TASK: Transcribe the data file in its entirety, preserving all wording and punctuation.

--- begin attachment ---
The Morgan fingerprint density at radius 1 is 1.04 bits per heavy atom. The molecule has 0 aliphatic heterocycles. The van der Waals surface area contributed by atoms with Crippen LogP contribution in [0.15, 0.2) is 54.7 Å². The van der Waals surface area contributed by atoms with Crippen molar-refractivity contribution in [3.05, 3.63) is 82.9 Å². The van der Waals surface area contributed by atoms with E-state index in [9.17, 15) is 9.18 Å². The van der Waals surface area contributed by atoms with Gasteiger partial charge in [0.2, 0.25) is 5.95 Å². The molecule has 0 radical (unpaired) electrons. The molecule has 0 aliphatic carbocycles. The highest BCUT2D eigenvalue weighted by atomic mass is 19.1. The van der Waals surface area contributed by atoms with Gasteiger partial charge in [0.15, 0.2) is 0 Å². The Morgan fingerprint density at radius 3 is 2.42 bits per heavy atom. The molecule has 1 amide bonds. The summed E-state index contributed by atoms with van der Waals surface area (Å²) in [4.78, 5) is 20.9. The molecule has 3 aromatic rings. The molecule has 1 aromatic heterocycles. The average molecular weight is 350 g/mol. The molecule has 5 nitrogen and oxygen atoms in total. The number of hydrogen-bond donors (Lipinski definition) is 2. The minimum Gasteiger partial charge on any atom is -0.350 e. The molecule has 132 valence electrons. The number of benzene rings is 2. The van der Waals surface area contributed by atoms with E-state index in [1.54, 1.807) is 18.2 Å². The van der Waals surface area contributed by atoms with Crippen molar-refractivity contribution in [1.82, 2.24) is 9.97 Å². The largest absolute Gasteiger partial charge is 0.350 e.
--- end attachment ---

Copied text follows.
The Morgan fingerprint density at radius 1 is 1.04 bits per heavy atom. The molecule has 0 aliphatic heterocycles. The van der Waals surface area contributed by atoms with Crippen LogP contribution in [0.15, 0.2) is 54.7 Å². The van der Waals surface area contributed by atoms with Crippen molar-refractivity contribution in [3.05, 3.63) is 82.9 Å². The van der Waals surface area contributed by atoms with E-state index in [9.17, 15) is 9.18 Å². The van der Waals surface area contributed by atoms with Gasteiger partial charge in [0.2, 0.25) is 5.95 Å². The molecule has 0 radical (unpaired) electrons. The molecule has 0 aliphatic carbocycles. The highest BCUT2D eigenvalue weighted by atomic mass is 19.1. The van der Waals surface area contributed by atoms with Gasteiger partial charge in [0.15, 0.2) is 0 Å². The Morgan fingerprint density at radius 3 is 2.42 bits per heavy atom. The molecule has 1 amide bonds. The summed E-state index contributed by atoms with van der Waals surface area (Å²) in [4.78, 5) is 20.9. The molecule has 3 aromatic rings. The molecule has 1 aromatic heterocycles. The average molecular weight is 350 g/mol. The molecule has 5 nitrogen and oxygen atoms in total. The number of hydrogen-bond donors (Lipinski definition) is 2. The minimum Gasteiger partial charge on any atom is -0.350 e. The molecule has 132 valence electrons. The number of benzene rings is 2. The van der Waals surface area contributed by atoms with E-state index in [1.54, 1.807) is 18.2 Å². The van der Waals surface area contributed by atoms with Crippen molar-refractivity contribution in [1.82, 2.24) is 9.97 Å². The largest absolute Gasteiger partial charge is 0.350 e.